State universities propose plans for improving college education

By Beth Silver

Arizona Daily Wildcat

PHOENIX "Did Adolf Hitler come before or after World War II?"

Not a question one would expect from a recent university cum laude graduate, much less a soon-to-be social studies teacher.

But it was this very question that Sen. Randall Gnant, R-Scottsdale, was recently asked by a friend of his daughter.

The friend had just completed the teaching program at the University of Arizona.

"So what are you doing about the quality of education at your university?" Gnant asked UA President Manuel T. Pacheco at a State Senate Education Committee hearing yesterday after relaying the anecdote.

Pacheco said he had heard similar complaints before and has been working to remedy it in his three years at the UA.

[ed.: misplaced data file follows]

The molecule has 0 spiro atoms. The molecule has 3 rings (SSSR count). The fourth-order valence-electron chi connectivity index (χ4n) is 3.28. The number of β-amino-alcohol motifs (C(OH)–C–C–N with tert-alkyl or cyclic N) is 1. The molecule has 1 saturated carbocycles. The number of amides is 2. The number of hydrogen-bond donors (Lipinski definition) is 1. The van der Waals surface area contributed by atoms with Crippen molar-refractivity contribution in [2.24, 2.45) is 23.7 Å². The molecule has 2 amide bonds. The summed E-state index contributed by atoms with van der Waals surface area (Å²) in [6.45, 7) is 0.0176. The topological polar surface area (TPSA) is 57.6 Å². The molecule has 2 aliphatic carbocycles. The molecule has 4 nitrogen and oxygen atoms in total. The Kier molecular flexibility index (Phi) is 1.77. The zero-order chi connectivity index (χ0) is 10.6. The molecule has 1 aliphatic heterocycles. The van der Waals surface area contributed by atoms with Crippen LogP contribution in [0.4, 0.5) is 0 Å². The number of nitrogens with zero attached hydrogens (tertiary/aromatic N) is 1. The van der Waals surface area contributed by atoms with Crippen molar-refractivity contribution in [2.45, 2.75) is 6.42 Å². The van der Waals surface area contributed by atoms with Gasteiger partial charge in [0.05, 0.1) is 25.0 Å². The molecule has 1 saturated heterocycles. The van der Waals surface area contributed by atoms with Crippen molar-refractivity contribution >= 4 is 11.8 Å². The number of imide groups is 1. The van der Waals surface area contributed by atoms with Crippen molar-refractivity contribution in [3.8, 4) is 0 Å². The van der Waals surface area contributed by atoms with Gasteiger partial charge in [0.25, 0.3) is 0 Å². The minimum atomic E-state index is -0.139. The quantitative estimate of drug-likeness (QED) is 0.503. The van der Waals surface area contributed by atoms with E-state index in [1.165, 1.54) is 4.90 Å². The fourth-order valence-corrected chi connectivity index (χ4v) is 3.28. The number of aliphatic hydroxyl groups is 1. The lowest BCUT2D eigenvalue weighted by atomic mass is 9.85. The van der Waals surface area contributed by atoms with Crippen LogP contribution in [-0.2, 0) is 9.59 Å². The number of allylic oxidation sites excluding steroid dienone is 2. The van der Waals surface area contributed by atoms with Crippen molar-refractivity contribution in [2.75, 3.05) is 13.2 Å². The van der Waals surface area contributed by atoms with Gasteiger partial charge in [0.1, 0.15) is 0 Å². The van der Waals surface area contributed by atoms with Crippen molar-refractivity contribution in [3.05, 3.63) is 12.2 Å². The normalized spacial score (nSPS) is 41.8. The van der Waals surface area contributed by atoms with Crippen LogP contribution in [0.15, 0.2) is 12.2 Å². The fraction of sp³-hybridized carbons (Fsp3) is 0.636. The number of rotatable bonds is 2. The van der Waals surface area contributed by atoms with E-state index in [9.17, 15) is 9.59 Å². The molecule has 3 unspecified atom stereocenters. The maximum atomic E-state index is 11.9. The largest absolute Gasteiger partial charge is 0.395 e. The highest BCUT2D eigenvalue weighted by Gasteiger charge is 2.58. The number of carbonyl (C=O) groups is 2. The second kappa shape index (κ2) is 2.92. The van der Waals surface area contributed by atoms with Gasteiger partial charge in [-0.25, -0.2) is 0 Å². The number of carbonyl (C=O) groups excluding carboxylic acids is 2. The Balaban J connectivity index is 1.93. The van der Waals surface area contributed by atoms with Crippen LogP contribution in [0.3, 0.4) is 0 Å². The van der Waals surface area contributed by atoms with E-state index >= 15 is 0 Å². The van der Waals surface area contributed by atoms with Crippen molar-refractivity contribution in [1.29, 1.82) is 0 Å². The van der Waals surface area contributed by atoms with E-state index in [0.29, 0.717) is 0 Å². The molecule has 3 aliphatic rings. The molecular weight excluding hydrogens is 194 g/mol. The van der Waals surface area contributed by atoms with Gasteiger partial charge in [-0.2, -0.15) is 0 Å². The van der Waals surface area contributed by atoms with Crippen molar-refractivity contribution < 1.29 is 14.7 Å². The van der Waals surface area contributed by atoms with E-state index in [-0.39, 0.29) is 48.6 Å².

Recently, it has meant revamping general education requirements, he said.

"We're trying to define the basic knowledge all students should have for the 21st century," he said.

UA Provost Paul Sypherd has proposed creating a core curriculum where various general education requirements are replaced by required yearlong courses in social science, natural sciences, and traditions and cultures. Details of the proposal, which has been controversial, are currently being set by faculty committees.

Pacheco and the other two state university presidents made their annual pitch to the Education Committee yesterday, citing accomplishments in improving quality and warning of expected skyrocketing enrollment.

Pacheco also listed efforts in downsizing the UA, including the elimination of the physical education and landscape architecture programs.

He told the legislators, who have been asking the universities to do more with less money, that the number of UA administrators, faculty and staff has been shrinking.

"We're pretty serious about cutting bureaucracy and red tape," he said.

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